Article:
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22 thoughts on “Guest Author Michael Dellert Discusses the Land’s Influence on Writing

  1. A beautifully written post, Michael, and thanks, Jean Lee, for inviting him.

    This post reminded me of my godmother Nina’s husband Pavel Machotka’s work. Pavel is a world-renowned Cezanna expert, gifted artist in his own right, and professor.

    The title of his book is “Landscape Into Art” (I love the cover!) and while his book focuses on paintings, the theme of landscape’s role in a creation remains the same; art is also writing, of course. 🙂

    Living along or near the stunning California coastlines of Pacific Palisades and Santa Cruz, I’ve been deeply affected by the landscape. I hope to imbue my writing more with vivid imagery that rings true to the beauty and different moods of the land.

    Here’s Pavel’s book in case you want to see the cover:

    http://www.amazon.com/Cezanne-Landscape-into-Pavel-Machotka/dp/0300067011

    Liked by 2 people

  2. Great post, and a very important topic for me as a reader 🙂 I don’t ask for a detailed map, I don’t care much of political system in a fictional country. I don’t know this stuff, so you can make it up as your fantasy permits :). But I know a lot about many other things, sensations, sounds and colors, and if I see that they are fake, I lose interest in the book. These details are as important as the plot itself.
    Thank you again for this wonderful post, Michael! Best of luck with your writings!
    Well done, Jean! xxxx

    Liked by 2 people

    • Awww, don’t give maps and world-building a bad time. I cut my teeth on fantasy fiction that had maps, glossaries, and appendices, and I loved every bit of them. 🙂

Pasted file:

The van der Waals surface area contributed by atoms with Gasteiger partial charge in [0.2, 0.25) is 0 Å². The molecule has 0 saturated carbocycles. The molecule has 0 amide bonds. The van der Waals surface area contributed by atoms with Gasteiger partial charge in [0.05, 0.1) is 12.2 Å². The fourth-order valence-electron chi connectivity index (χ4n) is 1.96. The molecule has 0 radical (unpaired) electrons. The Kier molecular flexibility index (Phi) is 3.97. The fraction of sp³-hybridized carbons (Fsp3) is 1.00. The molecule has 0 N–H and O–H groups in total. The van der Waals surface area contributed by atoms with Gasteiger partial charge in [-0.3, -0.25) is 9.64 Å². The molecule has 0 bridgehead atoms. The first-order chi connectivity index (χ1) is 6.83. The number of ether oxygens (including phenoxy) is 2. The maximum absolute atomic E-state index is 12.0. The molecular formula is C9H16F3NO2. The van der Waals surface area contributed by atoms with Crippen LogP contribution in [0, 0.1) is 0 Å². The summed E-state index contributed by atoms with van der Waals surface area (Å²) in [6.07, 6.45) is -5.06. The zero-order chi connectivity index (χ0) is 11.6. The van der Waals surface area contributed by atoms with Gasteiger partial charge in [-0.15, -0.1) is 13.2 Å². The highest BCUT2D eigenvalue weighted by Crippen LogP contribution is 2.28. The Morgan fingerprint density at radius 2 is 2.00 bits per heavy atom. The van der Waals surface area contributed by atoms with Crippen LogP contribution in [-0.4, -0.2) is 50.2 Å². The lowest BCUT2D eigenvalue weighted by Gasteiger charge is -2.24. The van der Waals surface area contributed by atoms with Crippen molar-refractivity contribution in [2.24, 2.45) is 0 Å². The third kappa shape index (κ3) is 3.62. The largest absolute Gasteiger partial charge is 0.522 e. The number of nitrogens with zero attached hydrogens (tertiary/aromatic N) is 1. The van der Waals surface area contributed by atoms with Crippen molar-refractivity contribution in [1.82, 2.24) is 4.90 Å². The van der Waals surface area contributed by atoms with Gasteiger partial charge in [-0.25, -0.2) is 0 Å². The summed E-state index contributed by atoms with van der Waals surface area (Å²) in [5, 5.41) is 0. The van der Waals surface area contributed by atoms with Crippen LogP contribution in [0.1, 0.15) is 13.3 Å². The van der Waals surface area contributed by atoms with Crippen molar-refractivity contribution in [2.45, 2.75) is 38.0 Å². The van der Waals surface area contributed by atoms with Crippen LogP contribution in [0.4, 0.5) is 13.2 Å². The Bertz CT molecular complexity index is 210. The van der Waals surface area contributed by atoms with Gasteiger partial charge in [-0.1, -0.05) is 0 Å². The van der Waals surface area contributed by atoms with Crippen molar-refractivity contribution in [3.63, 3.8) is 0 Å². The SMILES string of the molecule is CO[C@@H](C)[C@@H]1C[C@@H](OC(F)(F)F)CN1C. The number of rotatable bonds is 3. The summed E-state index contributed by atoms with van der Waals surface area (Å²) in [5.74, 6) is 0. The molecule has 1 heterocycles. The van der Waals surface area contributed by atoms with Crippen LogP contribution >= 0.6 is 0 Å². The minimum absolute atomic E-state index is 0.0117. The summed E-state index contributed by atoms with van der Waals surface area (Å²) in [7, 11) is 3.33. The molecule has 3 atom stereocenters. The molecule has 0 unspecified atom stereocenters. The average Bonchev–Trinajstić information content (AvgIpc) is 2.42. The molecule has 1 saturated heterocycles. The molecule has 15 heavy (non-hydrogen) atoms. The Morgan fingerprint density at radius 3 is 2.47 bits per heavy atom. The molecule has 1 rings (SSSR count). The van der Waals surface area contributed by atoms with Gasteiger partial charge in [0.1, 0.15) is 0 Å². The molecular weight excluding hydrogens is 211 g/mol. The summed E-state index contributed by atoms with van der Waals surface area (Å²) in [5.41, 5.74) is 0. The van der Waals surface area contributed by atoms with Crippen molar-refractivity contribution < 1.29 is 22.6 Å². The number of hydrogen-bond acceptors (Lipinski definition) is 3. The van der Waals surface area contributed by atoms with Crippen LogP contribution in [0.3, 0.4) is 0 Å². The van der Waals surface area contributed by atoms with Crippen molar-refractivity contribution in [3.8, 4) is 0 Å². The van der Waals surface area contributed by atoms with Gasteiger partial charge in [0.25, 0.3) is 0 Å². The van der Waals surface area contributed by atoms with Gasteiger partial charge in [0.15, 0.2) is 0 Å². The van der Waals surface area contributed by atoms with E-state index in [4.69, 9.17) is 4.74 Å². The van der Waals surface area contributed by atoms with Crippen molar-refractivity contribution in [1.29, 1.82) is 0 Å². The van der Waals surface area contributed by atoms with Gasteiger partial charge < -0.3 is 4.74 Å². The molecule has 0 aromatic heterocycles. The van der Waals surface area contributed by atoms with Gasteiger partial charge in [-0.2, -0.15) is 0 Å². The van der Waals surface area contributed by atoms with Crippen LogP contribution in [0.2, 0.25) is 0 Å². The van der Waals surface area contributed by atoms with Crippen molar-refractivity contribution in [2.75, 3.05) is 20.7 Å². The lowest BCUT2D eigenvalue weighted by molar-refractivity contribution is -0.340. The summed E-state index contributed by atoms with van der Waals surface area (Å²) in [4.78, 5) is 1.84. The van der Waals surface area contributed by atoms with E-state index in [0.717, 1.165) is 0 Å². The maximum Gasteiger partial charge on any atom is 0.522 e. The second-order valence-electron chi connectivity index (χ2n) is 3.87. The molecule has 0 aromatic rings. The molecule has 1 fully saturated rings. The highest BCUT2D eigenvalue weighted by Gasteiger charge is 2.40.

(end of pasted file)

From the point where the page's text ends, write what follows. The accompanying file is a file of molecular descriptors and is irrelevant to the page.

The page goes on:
But for sure, map or no map, politics or not, one thing they all had in common was painstaking attention to detail. No map in the world will show a reader what the pine trees sound like in the wind before a storm, or how the sea smells of salt as it crashes on the shore. And no reader in the world will read a book that doesn’t offer the sights, sounds, and smells of the story-world.

      I’m glad you enjoyed the post, thanks very much for the good words!

      Liked by 1 person

    • I recently saw a film where it was clear the writer had no idea how the world worked. Without a sense of the world, all the motivations of the characters, setting itself, the plot points–all felt contrived beyond reproach.
      You’re quite right that all the cogs and wheels of a world may not make for good reading, but they make the world work. It’s like a clock made by a professional clock-maker, and a clock made by a child. We look upon the first clock: it functions, and it’s smooth and painted and has dancing figures on the hour. We look upon the second clock: it has cool ninjas glued on, and oodles of glitter, and the numbers are in the right order, but it sure ain’t gonna tell you the time. 🙂

      Liked by 2 people